IDnow Discusses Immunity Credentials with UK Government

IDnow and the British government are now in talks that could lead to the creation of COVID-19 immunity credentials. The solution would leverage IDnow’s video identification and document recognition software, and is compatible with identity documents from 193 different countries.

IDnow Discusses Immunity Credentials with UK Government

As it relates to COVID-19, the video identification system would be able to confirm the authenticity of someone’s identity document, and find out the result (and time) of that person’s most recent COVID-19 test. That, in turn, would give venue operators more confidence about the health of their patrons and potentially help slow the spread of the disease.

“The current pandemic has shown the important role digital identity verification can play in helping the UK get back on its feet,” said IDnow’s Head of Sales for the UK and Ireland, Roger Tyrzyk. “We expect a new normal after the pandemic, so anticipate further growth as people adjust to the new digital ways of working and living.”

According to IDnow, there has been considerable demand for its AutoIdent solution since it made its way to the UK in November, especially in heavily regulated industries like finance and gaming. The company itself is based in Germany, and its current UK clients include BP, Macropay, Allied Irish Banks, and GVC.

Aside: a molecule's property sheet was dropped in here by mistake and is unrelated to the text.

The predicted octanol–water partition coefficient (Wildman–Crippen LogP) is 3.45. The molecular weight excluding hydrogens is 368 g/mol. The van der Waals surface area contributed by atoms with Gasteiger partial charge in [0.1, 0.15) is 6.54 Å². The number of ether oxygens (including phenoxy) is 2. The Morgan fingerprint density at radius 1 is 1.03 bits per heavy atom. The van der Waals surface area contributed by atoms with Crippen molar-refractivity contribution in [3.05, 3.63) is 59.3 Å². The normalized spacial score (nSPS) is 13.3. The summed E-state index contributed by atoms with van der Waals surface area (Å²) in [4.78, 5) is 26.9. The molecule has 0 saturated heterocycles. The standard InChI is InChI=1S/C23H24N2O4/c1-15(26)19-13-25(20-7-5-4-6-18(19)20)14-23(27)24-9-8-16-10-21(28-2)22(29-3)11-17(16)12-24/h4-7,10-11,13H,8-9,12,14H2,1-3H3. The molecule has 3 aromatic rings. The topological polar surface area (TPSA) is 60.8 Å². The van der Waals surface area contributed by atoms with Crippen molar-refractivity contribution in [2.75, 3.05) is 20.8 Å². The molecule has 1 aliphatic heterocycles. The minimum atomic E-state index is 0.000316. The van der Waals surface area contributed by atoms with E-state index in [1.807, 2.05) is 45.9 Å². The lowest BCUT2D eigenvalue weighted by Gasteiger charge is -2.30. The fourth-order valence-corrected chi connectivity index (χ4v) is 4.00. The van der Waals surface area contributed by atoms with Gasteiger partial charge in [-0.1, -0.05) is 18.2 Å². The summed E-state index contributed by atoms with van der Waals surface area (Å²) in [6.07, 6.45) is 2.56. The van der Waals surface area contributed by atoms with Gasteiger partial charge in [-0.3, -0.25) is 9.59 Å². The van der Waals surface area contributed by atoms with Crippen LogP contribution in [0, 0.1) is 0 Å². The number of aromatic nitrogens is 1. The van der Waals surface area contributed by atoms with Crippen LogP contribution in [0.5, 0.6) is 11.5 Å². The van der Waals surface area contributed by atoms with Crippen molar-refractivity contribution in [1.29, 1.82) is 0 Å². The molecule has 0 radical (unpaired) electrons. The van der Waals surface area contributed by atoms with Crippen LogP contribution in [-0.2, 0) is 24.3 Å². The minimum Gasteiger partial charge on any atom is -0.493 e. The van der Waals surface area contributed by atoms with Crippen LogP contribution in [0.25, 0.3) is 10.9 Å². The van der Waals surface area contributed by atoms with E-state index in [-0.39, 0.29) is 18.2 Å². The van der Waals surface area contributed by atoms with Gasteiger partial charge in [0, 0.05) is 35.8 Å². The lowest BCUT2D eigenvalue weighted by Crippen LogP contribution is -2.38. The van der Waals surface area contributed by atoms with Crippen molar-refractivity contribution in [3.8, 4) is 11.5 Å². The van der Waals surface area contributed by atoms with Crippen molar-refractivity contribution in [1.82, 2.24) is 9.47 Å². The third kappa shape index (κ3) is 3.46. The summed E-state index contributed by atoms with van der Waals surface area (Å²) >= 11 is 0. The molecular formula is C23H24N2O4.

IDnow is opening a new office in Manchester to build on that success. The company has previously noted that COVID-19 has dramatically increased the number of digital authentication requests, and it has also joined a European Telecommunications Standards Institute task force to develop guidelines for e-signature technology.

The British government, meanwhile, seems to be exploring several options for immunity credentials. The country has had similar immunity passport conversations with Onfido, and Yoti has been developing its own credentialing system. The latter has provided digital identity documents for NHS England and other public agencies in the past.